There are two things which have diminished the power of the documentary today. The first is Michael Moore. The man is a terrific filmmaker. His films are eye-opening and entertaining, but also deliberately one-sided and polarizing. His in-your-face, ambush-your-opponent style rallies his believers and infuriates his detractors. There’s no middle ground, which means his films are not documentaries in the purest sense. The second is the boon of reality TV, where its so-called subjects are obviously playing up to the camera, most of whom are well-aware that the more outrageously they behave, the further they can extend their 15 minutes of fame.
Because of this, one tends to take a cynical approach anything passing itself off as a documentary. We ask ourselves how much of what we’re watching is staged or scripted, whether or not it simply exists for us to laugh at the stupidity of others. There have been a lot of such movies in recent years, the best being The King of Kong: A Fistful of Quarters, which manages to tread the fine line between ridicule and empathy for its subjects.
Blake Freeman’s film, A Journey to Planet Sanity, tries for a similar vibe, but with diminished results, mainly because our overall cynicism forces us to question how much of what we’re watching is genuine.
Freeman is the director and de-facto star of the film. He meets a gullible old rube (LeRoy Tessina), who’s spend countless amounts of money over the years on phony psychics and alien-abduction devices. Then the two go on a road trip of Southern California as Freeman accosts these folks with obvious, for-the-camera sarcasm. After meeting each of these people (including one who claims to be able to foretell one’s future by examining their feces), Freeman’s comments are often very funny. But cynically, I found myself wondering how much of it was staged.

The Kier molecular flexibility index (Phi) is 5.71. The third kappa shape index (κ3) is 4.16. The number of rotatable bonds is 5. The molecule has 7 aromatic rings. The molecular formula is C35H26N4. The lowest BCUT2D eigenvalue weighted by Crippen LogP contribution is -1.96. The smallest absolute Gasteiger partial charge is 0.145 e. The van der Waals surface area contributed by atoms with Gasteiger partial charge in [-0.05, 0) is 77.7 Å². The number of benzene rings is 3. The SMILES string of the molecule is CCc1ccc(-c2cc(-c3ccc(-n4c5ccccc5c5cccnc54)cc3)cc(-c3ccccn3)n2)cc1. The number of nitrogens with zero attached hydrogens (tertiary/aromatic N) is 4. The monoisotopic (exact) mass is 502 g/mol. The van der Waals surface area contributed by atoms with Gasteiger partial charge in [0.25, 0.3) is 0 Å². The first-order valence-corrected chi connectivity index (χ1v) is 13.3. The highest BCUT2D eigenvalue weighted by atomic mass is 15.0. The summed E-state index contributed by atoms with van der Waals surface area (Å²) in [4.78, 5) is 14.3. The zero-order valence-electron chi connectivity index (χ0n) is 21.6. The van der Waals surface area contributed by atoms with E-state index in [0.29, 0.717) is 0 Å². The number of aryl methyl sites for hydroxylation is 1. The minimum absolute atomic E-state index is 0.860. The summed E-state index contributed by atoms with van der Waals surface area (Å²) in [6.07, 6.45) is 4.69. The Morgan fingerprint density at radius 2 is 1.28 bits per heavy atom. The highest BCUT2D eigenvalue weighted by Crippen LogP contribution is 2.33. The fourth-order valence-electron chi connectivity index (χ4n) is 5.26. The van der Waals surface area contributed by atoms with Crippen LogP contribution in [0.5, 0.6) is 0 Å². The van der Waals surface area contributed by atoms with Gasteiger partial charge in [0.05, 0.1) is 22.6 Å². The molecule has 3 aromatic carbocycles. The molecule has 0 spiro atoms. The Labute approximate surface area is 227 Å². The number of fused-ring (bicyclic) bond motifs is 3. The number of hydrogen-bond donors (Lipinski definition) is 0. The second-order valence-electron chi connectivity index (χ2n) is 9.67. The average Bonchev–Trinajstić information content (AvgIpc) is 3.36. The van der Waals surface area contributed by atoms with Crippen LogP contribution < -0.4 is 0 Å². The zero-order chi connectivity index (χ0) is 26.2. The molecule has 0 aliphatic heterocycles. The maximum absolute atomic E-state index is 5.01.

The film takes a darker turn in the final third, when we’re made aware that Tessina’s obsessions threaten to totally disrupt his life, since he can no longer afford his mortgage payments. After learning Tessina has a rudimentary talent for painting, Freeman suggests throwing together dozens of sloppily-thrown-together pieces of so-called abstract art and displaying them in a gallery, where pretentious hipsters will shell-out thousands for them.
This is where I began to call bullshit of the film, where it suddenly switches from being an amusing look at phony psychics, then tries to shove in some drama with Freeman’s noble efforts to save Tessina’s house, while poking fun at an entirely different culture. I’m sorry, I find it hard to believe that, no matter how pretentious these so-called art aficionados are, that they’d be so easily duped by paintings slathered together in ten minutes.
I dunno, maybe I’m wrong. Maybe the film depicts things exactly as they went down, and I’m simply too jaded by decades of Michael Moore manipulation and reality TV rhetoric to be able to accept it at face value.
But even if it’s all bullshit, is the film entertaining? Yeah, sort of. Freeman’s a truly funny guy, and his commentary is often quite amusing. Tessina is definitely a likeable sort (we surely do not want him to be as gullible as he appears in the film). I think it’ll help if you approach a movie like this with a totally open mind and far-less cynicism than I was able to.
A Journey to Planet Sanity premieres in theaters 12/6/2013